13. A circuit according to claim 9 wherein the first and second unilaterally conducting means are both ideal diode circuits, each having an inverting d.c. amplifier with two d.c. feedback paths respectively including diodes connected in opposite polarities to the output of the amplifier and one at least of the paths includes a resistor, and the terminal of the temperature sensitive resistor means remote from the collector of the transistor is connected to the output of the amplifier in either said first or said second unilaterally conducting means.
Description

This invention relates to a telephone conference amplifier.

One form of telephone conference amplifier has been described in U.S. Pat. Specif. No. 3,816,917, and includes a number of channels, each for a respective participant talking at a telephone conference, the channels being connected to a common point to which signals from all participants are applied and from which signals are returned to the participants. It is desirable in such an amplifier to ensure that when a particular channel is active, that is to say the participant is speaking, the signals from that channel are applied to the common point for transmission to the other participants over their channels, but that spurious signals from inactive channels, for example due to rustling of papers, should be prevented from reaching the common point and disturbing the concentration of those listening to the speaker. In the above-mentioned patent specification a signal from the active channel applied to the common point raises a threshold to be overcome by signals from the other channels before they can be applied to the common point, but this threshold is not effective on the active channel.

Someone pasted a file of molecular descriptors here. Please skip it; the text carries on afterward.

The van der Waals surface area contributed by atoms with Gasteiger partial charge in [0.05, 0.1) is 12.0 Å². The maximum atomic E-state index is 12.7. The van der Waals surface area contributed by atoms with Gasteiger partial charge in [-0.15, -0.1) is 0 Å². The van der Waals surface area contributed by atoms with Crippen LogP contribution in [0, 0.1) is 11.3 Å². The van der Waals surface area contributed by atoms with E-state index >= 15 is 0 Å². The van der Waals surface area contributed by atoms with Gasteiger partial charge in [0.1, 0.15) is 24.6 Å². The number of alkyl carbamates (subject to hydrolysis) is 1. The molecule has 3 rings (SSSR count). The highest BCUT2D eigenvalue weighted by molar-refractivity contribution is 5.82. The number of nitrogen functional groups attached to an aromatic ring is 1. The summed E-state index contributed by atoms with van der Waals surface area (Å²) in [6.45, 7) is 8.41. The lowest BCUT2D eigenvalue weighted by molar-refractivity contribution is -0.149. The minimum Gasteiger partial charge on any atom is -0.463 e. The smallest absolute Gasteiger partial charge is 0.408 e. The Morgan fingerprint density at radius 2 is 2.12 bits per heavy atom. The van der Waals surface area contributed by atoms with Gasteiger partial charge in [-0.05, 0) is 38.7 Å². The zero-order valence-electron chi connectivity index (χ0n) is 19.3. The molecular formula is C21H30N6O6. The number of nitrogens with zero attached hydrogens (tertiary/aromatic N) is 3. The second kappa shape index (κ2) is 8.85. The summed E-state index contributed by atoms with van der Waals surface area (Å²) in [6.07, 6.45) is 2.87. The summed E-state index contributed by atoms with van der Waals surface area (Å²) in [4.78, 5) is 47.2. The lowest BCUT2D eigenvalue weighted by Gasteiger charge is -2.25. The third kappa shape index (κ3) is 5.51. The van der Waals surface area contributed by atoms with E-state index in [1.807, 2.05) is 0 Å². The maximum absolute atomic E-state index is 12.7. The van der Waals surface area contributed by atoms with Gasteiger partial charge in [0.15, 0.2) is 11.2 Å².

It is more desirable that the participant talking (i.e. the talker) on the active channel should not have his voice relayed to him by his channel from the common point, and in the above patent specification the circuit is arranged so that there is little or no signal returned from the common point to the talker through the active channel. There will, nevertheless, be a certain amount of mismatch reflection from where the talker's line is connected to the channel of the conference amplifier.

Whereas the amplifier disclosed in the above patent specification is satisfactory in a number of major respects, it suffers from certain disadvantages, the first of which is that a talker whose signal is rather louder than those of other talkers, for example, by reason of his being located close at hand, may cause those on poorer lines to appear abnormally faint by comparison, so that they may be unable to contribute equally to the conference.

A second disadvantage of the amplifier disclosed in the above patent specification is that participants on poor lines are further put at a disadvantage because the speech detector has certain imperfections of operation at low input levels.

A third disadvantage of the amplifier disclosed in the above patent specification is that the change of transistor leakage with temperature gives to the channel of a participant who has just stopped talking an advantage in retaining control which increases with temperature. A certain amount of such advantage is desirable to allow for naturally occurring spaces in speech, but the increased advantage at elevated temperatures is not. It further mitigates against participants on poor lines talking over control during lulls in speech.